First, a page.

U.S. Coast Guard 96-hours’ Notice of Arrival (NOA) – Final Rule

The NOA requirement takes effect on 1 April 2003 and the deadline to begin filing electronically through the Customs’ AMS is 1 July 2003, but there are a number of obstacles to be overcome in order to comply with this rule.

On February 28, 2003 the USCG published a final rule on the 96-hour Notice of Arrival (NOA) requirements. The industry has been subject to this requirement since 4 October 2001 when it was published as a temporary rule. Members were notified of this in Weekly NEWS No. 10 of 7 March 2003

This Rule amends 33 CFR Part 160 finalizing the 96-hour Notice of Arrival (NOA) requirements. Although the USCG is not mandating the electronic submission of the NOA it is requiring that vessels manifest information via the Customs’ Automated Manifest System (AMS) as part of the 96-hour NOA. In the final rule, the USCG admits that there is at this time no central repository for submitting both the NOA and Customs Form 1302. Even though the final rule lists the Customs Form 1302 (Cargo Declaration) as part of the NOA required information, Bulk vessels are still exempt and are allowed to submit this information 24 hours before entering the US port. The rest of the NOA required information must be submitted 96-hours prior to arrival in a US port. The intent of the USCG in the future is to combine these documents but for the bulk sector it may remain two separate submissions.

The NOA requirement takes effect on 1 April 2003 but the deadline to begin filing electronically through the Customs’ AMS is 1 July 2003. The Coast Guard currently does not have the capability at the National Vessel Movement Center (NVMC) to process cargo manifest information. In the text of the final rule the USCG admits this, ‘The Coast Guard and USCS are working together to obtain vessel arrival information in an automated format that will meet the requirements of both agencies’.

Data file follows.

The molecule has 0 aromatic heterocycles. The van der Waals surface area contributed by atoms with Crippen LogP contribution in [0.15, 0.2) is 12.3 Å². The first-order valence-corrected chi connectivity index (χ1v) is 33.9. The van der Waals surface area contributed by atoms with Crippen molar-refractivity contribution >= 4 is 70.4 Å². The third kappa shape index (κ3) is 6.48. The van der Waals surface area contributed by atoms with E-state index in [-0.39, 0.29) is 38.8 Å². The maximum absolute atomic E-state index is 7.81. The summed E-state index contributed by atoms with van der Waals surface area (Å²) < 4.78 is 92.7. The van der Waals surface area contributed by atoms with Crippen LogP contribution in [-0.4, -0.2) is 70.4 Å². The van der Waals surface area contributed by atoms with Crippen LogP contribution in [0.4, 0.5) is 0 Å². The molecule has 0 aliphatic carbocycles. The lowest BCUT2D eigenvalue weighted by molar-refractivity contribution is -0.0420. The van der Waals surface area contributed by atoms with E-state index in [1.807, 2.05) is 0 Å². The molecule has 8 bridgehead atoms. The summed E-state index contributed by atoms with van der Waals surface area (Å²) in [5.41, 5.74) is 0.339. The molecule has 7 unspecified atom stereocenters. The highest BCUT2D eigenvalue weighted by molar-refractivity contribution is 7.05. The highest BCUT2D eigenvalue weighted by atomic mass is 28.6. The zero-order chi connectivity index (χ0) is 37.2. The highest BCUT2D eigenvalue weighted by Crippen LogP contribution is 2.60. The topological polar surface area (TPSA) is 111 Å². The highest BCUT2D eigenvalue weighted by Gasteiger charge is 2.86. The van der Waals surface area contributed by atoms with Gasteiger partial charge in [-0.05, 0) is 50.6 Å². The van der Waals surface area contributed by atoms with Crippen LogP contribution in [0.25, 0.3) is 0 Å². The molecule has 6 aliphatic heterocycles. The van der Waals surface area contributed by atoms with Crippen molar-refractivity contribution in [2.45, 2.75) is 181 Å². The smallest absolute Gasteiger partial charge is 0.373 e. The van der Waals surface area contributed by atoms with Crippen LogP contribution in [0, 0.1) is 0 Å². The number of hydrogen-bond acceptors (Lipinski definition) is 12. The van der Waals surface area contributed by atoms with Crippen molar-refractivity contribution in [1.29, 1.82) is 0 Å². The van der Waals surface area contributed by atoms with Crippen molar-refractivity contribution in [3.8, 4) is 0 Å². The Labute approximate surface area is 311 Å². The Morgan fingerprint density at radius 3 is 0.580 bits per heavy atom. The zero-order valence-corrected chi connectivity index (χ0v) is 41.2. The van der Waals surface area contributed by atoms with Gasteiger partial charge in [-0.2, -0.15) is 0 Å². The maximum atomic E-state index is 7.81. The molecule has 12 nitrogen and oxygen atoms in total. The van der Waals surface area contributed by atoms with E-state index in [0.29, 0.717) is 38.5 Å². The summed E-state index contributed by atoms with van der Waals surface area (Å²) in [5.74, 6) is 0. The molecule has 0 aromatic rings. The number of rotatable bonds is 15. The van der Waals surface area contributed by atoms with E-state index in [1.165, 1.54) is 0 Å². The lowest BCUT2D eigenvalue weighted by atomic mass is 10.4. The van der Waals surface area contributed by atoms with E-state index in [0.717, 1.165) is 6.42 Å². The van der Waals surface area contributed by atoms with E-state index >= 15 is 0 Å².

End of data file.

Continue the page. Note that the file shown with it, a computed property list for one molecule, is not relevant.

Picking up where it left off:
Last Five Ports
The rule requires that vessels that have arrived from or have stopped in foreign ports provide information listing their last five ports of call. In discussions with shipowners some concerns exist as to the ability of the National Vessel Movement Center (NMVC) to process the information in time for the April 1 deadline unless it has modified its system to handle the additional information requirements. Sources at Coast Guard headquarters have indicated that the entire system is being updated to accommodate the new processing needs.

United Nations Number Requirements for Cargo
The designation of a UN number (for a certain dangerous cargo or CDC) may not, in many cases, easily correlate to the cargoes identified by the International Maritime Organization designation assigned to the product in 33 CFR 153. UN numbers may not exist for certain tripartite cargoes, cargoes classified by the “ten percent rule”, or other noxious liquid substances.

Timeframe Problems for NOA and AMS
The rule will create immediate problems for the industry. Discussions with members have indicated that complying with the rule within the timeframe (the NOA final rule is effective 1 April 2003 and AMS filing requirement is 1 July 2003) will, for some tanker owners, be difficult, time consuming and in many instances unnecessary.

A form can be viewed here  whichlists, all the information required for the Notice of Arrival.

Contact: Howard Snaith